3. The telescope
The VLT UT-1 had first light on the 25. May, 1998 (see The Messenger No. 92). A full description of the telescope can be found in the VLT White Book (1998; http://www.eso.org/outreach/info-events/ut1fl/whitebook). For SV the telescope was used at the Cassegrain focus which provides a plate scale of 528 microns per arcsecond at f13.6. The complete optical train was in place including the Linear Atmospheric Dispersion Compensator (LADC) which is located above the focal plane and is always in the beam. For the Science Verification observations described here the LADC was maintained in the closed position.
The telescope pointing during SV was of order 2-3 arcseconds RMS depending on the exact Alt-Az position of the main axes. The telescope was run in closed loop active optics mode including defocus corrections using the off-axis guide star as the reference. Field aberrations are removed before the residual aberrations are calculated. Typically a new correction is calculated and applied every 30 seconds to both the primary mirror and the secondary. The secondary corrects for residual decentering coma (the bulk of decentering coma is taken out by passively correcting the position of the primary mirror) and defocus. On the primary the rest of the first 15 Zernicke terms was corrected with the exclusion of tilt. Since focus is automatically corrected, no overheads for focusing the telescope are incurred. It should be noted that the image quality delivered by the telescope systematically surpassed the seeing as measured by the outside seeing monitor.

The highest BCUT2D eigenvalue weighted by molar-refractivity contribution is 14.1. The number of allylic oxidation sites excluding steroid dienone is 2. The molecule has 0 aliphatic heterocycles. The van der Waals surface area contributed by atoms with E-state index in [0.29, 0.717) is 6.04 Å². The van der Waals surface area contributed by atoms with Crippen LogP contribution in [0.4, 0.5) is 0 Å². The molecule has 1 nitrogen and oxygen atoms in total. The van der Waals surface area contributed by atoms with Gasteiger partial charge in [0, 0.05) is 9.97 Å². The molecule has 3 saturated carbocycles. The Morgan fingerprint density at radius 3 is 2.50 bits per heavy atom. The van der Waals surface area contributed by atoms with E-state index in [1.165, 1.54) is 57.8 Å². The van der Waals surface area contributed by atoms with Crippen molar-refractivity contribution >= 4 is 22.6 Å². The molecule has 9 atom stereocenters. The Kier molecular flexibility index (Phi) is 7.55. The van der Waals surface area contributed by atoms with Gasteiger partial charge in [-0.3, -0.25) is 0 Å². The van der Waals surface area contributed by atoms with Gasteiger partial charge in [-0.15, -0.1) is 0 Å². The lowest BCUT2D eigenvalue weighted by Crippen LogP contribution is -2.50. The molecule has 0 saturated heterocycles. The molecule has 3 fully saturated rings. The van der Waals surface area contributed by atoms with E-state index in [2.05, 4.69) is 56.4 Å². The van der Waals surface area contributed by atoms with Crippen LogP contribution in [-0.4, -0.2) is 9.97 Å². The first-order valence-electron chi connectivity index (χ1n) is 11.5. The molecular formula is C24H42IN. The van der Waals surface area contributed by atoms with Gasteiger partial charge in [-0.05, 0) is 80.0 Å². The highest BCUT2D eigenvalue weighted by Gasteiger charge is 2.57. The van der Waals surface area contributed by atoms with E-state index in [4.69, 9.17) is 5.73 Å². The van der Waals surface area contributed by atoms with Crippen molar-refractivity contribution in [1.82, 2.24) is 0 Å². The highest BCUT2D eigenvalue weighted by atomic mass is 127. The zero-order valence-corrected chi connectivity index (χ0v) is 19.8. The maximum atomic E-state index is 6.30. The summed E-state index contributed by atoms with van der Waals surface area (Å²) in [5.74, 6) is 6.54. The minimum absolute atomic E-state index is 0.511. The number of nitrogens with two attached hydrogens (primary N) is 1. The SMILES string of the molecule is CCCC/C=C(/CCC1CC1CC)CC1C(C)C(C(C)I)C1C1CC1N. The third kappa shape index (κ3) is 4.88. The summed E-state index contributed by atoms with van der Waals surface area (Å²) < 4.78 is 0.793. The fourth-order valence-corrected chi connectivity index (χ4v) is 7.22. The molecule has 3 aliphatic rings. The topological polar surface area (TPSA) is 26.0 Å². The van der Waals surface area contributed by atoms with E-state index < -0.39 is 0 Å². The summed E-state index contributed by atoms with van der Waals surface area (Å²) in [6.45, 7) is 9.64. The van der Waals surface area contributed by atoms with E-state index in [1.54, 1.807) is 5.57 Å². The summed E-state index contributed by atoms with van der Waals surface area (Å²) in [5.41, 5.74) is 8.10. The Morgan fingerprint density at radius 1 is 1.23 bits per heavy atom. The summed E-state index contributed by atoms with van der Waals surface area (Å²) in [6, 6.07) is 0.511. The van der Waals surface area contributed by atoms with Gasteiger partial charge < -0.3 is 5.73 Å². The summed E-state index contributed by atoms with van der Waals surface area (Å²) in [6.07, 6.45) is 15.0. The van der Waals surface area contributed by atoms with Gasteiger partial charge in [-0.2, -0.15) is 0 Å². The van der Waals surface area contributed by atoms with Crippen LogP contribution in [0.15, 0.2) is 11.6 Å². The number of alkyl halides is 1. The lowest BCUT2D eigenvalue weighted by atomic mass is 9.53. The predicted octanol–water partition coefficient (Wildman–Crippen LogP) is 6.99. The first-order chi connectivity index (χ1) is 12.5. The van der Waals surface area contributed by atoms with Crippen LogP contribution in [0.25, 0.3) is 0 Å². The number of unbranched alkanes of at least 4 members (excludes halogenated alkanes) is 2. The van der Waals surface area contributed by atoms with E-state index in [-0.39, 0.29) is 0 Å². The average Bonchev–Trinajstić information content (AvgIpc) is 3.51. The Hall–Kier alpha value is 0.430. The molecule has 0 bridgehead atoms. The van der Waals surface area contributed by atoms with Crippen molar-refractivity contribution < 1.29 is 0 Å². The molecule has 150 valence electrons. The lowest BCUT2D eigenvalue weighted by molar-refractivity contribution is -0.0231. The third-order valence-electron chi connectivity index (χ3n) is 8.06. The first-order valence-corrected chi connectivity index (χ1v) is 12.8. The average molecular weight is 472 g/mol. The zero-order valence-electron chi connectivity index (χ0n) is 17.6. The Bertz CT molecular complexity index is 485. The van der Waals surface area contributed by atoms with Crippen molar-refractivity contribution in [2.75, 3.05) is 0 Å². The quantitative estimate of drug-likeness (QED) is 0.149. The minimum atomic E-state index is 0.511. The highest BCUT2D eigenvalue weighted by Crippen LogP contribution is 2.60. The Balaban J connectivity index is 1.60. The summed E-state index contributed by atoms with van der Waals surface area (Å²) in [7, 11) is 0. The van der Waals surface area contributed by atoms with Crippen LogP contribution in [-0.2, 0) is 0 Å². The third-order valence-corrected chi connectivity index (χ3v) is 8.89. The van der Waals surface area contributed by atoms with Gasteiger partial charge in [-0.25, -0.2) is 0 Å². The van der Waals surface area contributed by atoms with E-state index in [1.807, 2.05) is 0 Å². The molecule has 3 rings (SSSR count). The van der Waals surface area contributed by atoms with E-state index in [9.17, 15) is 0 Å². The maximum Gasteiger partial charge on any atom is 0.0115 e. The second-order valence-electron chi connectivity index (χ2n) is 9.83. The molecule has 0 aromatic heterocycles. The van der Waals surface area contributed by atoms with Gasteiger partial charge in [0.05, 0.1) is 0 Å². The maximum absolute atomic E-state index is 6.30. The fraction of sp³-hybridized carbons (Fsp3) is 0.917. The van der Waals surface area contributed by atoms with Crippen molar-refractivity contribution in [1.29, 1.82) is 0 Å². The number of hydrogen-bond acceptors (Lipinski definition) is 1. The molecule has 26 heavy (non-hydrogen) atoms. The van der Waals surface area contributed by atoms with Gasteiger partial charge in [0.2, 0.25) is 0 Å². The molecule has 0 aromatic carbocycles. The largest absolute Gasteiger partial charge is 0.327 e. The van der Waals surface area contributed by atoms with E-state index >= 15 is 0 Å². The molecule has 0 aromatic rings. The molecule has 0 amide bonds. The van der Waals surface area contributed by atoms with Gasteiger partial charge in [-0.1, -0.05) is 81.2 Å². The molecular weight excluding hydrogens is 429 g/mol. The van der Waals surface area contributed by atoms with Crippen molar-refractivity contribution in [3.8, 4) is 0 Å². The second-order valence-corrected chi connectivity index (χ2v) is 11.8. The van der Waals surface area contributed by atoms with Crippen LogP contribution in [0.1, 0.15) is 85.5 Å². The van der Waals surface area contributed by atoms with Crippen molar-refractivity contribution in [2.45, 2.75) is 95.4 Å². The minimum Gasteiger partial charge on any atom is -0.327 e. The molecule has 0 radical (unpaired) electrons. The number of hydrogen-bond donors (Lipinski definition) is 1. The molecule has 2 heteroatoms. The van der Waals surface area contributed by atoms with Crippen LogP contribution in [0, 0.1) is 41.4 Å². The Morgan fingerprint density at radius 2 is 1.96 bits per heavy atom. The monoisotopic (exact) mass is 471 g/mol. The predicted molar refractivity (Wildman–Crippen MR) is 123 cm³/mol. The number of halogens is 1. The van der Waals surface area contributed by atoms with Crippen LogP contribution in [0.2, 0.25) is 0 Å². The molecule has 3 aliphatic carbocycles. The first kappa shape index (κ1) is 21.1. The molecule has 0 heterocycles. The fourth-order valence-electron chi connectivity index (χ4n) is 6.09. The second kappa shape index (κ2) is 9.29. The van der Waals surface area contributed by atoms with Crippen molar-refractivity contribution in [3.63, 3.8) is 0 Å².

Light from the same guide star is used (with a dichroic) to feed the guide probe. Rapid guiding corrections are calculated from the CCD and sent to the secondary mirror unit, which provides the field stabilization through tip-tilt. The update frequency to the secondary was between 10 and 20 Hz depending the magnitude of the guide star.
With the exception of periods of strong wind (12 m s-1) the tracking performance with rapid guiding active was better than 0.2 arcseconds peak to peak. Operational overheads for the telescope permitted 180 seconds per preset before the telescope moved on to target. Following that the acquisition of the guide star and the first active optics correction typically require 30 to 60 seconds more. No other overhead is presented by the telescope itself. Offsetting the telescope is done during readout of the CCD. We note that the telescope SV phase was purposefully placed in the middle of the commissioning of the telescope. The figures presented here are indicative of the performance of the telescope at the time of SV. We expect improvements as a better understanding of the telescope develops in the second part of commissioning.
© European Southern Observatory (ESO) 1999
Online publication: March 1, 1999